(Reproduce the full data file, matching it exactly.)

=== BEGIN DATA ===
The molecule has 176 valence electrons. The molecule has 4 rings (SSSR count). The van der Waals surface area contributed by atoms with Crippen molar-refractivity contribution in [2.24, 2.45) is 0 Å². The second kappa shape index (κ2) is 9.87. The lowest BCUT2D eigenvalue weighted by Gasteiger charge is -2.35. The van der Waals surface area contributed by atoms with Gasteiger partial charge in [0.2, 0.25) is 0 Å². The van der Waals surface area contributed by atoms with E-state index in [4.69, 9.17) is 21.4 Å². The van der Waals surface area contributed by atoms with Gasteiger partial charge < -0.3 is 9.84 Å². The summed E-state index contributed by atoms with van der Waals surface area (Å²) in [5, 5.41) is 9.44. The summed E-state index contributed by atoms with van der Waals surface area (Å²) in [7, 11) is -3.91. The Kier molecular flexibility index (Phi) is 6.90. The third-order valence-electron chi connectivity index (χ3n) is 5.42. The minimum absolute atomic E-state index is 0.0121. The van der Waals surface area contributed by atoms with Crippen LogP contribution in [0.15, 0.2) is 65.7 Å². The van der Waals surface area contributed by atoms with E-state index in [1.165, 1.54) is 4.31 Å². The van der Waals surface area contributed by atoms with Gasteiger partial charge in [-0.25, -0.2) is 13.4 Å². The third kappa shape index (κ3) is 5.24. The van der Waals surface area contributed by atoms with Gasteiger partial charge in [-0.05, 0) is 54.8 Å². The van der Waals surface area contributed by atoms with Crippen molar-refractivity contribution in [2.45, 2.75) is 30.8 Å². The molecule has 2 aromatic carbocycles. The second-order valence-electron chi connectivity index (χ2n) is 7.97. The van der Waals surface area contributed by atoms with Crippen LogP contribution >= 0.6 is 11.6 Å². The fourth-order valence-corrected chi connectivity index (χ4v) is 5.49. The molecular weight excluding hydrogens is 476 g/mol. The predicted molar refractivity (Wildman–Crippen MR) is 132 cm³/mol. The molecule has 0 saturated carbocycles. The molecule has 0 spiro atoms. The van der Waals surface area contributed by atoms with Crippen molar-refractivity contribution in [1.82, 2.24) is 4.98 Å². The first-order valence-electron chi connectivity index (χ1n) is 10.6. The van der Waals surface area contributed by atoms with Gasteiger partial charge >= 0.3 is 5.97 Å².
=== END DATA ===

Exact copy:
The molecule has 176 valence electrons. The molecule has 4 rings (SSSR count). The van der Waals surface area contributed by atoms with Crippen molar-refractivity contribution in [2.24, 2.45) is 0 Å². The second kappa shape index (κ2) is 9.87. The lowest BCUT2D eigenvalue weighted by Gasteiger charge is -2.35. The van der Waals surface area contributed by atoms with Gasteiger partial charge in [0.2, 0.25) is 0 Å². The van der Waals surface area contributed by atoms with E-state index in [4.69, 9.17) is 21.4 Å². The van der Waals surface area contributed by atoms with Gasteiger partial charge < -0.3 is 9.84 Å². The summed E-state index contributed by atoms with van der Waals surface area (Å²) in [5, 5.41) is 9.44. The summed E-state index contributed by atoms with van der Waals surface area (Å²) in [7, 11) is -3.91. The Kier molecular flexibility index (Phi) is 6.90. The third-order valence-electron chi connectivity index (χ3n) is 5.42. The minimum absolute atomic E-state index is 0.0121. The van der Waals surface area contributed by atoms with Crippen LogP contribution in [0.15, 0.2) is 65.7 Å². The van der Waals surface area contributed by atoms with E-state index in [1.165, 1.54) is 4.31 Å². The van der Waals surface area contributed by atoms with Gasteiger partial charge in [-0.25, -0.2) is 13.4 Å². The third kappa shape index (κ3) is 5.24. The van der Waals surface area contributed by atoms with Gasteiger partial charge in [-0.05, 0) is 54.8 Å². The van der Waals surface area contributed by atoms with Crippen molar-refractivity contribution in [2.45, 2.75) is 30.8 Å². The molecule has 2 aromatic carbocycles. The second-order valence-electron chi connectivity index (χ2n) is 7.97. The van der Waals surface area contributed by atoms with Crippen LogP contribution >= 0.6 is 11.6 Å². The fourth-order valence-corrected chi connectivity index (χ4v) is 5.49. The molecular weight excluding hydrogens is 476 g/mol. The predicted molar refractivity (Wildman–Crippen MR) is 132 cm³/mol. The molecule has 0 saturated carbocycles. The molecule has 0 spiro atoms. The van der Waals surface area contributed by atoms with Crippen molar-refractivity contribution in [1.82, 2.24) is 4.98 Å². The first-order valence-electron chi connectivity index (χ1n) is 10.6. The van der Waals surface area contributed by atoms with Gasteiger partial charge >= 0.3 is 5.97 Å².